Halabos style means steamed in Sprite. As in the soft drink. Steaming it in Sprite lends a sweet touch to the already fresh and sweat, succulent prawns. I obviously ate the prawns Chinese style [as in, tore the head open to suck on the juices] much to the horror of the table opposite us. I didn’t care if my mouth ulcers were protesting, all 4 of them. Story to be told later and no, it isn’t something sex related.
Lobster grilled in Garlic Butter
Ahh we [Kel, Tian and I] had the time of our lives choosing which poor sad little lobster would be the one destined for our stomachs. Since all the seafood’s priced by grammes, we decided to get this medium sized bugger and ended up with a happy little camper. The lobster was fresh, succulent and not overly cooked, and the good thing is that the majority of the sauce was at the bottom of the dish, allowing us to taste the freshness and sweetness of the meat. Naturally, I ate this Chinese style again [tearing it apart and sucking at every limb, cartiledge and what not], and the table opposite us started staring at me. Again.
I know the picture’s upside down, but I couldn’t be arsed correcting it because the pictures are making me hungry. I reckon the coconut milk overpowered the crab a wee bit, and it being coconut milk and thus very filling, made me full! But the crab was oh-so-delicious and filled with meat, unlike some of the rickety varieties of crab you get in Malaysia. Again, I tore this crab apart [sucking on legs, chewing on legs and crushing other parts of the bugger on the table] I’m surprised the table opposite us didn’t leave or come over to film me. Heathens. Pah.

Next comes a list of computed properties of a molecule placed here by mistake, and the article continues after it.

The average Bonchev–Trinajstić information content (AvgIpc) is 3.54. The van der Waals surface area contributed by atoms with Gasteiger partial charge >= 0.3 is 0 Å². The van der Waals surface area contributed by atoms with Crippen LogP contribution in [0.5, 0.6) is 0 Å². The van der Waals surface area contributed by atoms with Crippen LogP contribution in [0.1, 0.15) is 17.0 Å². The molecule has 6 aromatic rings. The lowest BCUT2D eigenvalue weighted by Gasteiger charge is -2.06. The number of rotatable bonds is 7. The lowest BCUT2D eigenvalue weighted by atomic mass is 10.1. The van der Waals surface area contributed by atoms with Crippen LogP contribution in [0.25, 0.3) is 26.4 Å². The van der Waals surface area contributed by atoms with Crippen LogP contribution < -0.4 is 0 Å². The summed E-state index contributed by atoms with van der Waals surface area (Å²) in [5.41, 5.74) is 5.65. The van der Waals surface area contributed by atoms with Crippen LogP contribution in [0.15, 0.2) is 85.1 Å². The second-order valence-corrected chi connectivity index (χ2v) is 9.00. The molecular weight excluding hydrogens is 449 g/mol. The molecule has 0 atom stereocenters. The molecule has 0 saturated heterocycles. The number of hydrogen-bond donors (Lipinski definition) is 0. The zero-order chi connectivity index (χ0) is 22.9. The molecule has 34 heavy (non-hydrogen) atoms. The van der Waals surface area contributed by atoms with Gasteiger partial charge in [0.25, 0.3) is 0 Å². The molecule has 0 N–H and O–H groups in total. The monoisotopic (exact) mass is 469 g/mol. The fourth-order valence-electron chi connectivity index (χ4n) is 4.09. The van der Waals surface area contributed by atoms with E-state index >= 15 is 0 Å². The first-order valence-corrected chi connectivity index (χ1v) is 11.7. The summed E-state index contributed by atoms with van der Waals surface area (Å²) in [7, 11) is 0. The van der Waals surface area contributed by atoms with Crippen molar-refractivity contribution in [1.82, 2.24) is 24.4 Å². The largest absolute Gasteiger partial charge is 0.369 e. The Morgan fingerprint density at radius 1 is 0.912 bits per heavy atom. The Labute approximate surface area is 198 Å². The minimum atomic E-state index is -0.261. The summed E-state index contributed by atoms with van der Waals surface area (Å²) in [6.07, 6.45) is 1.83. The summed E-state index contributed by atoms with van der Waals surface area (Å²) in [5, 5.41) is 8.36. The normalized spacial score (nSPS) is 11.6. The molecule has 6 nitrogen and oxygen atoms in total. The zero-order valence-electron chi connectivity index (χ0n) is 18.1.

Since April had allergies, while we indulged in our seafood fiesta, she indulged in a burger 😦
Total : RM321 for the whole meal + 3 rice, inclusive of drinks
And here’s a sample of what a REALLY luxurious breakfast in Boracay looks like :
I couldn’t eat rice for breakfast as my stomach’s not used to it [even if I were to have Nasi Lemak, I’d save it until mid afternoon], so Kel and I went next door to Lemon Cafe. This muesli + yogurt combo of mine was overflooded with dairy product, but nice little effect they did with the mango sauce.
Kel had a BIG Breakfast, naturally. I reckon a BB is a pretty hard dish to screw up, unless you burn the bacon, undercook the tomatoes and you just don’t know how to cook. Excuse the packet of cigerettes, I do not endorse smoking. *kicks Kel
Total : RM45 inclusive of 2 shakes
And if you’re ever in Boracay [it doesn’t cost THAT much to get there], you simply must head to Hawaiian Bar-b-que in Station 1 to give these beauties a try
Soft, juicy, succulent, simply melt in your mouth divine! It was hard to distinguish the fat from the meat, as the meat just simply melted in your mouth the moment you put it in. Little wonder how I managed to go through the meal without having to chew. 😀
THIS was the highlight. There was no need for a cutting knife as the meat just simply peeled off the bone effortlessly, just like peeling a thong off a slut. With a burst of flavour from the meat, you didn’t even need the dipping sauce.
Dipped in crumbed butter with grated coconut, the jumbo shrimp was OK. Not as fresh as Halabos prawns, Jumbo Shrimp was still juicy and the grated coconut added a tinge of island-ness to what would have been a rather bland dish.
NOT PICTURED :
A tad disappointing, this dish was bland and there was just too little mango salsa to go with the chicken. Skip this dish.
Total : RM200 total, inclusive of 4 rice and 5 drinks.
And that’s PART ONE of my Boracay trip. Part 2 to be updated soon, when I get the time 🙂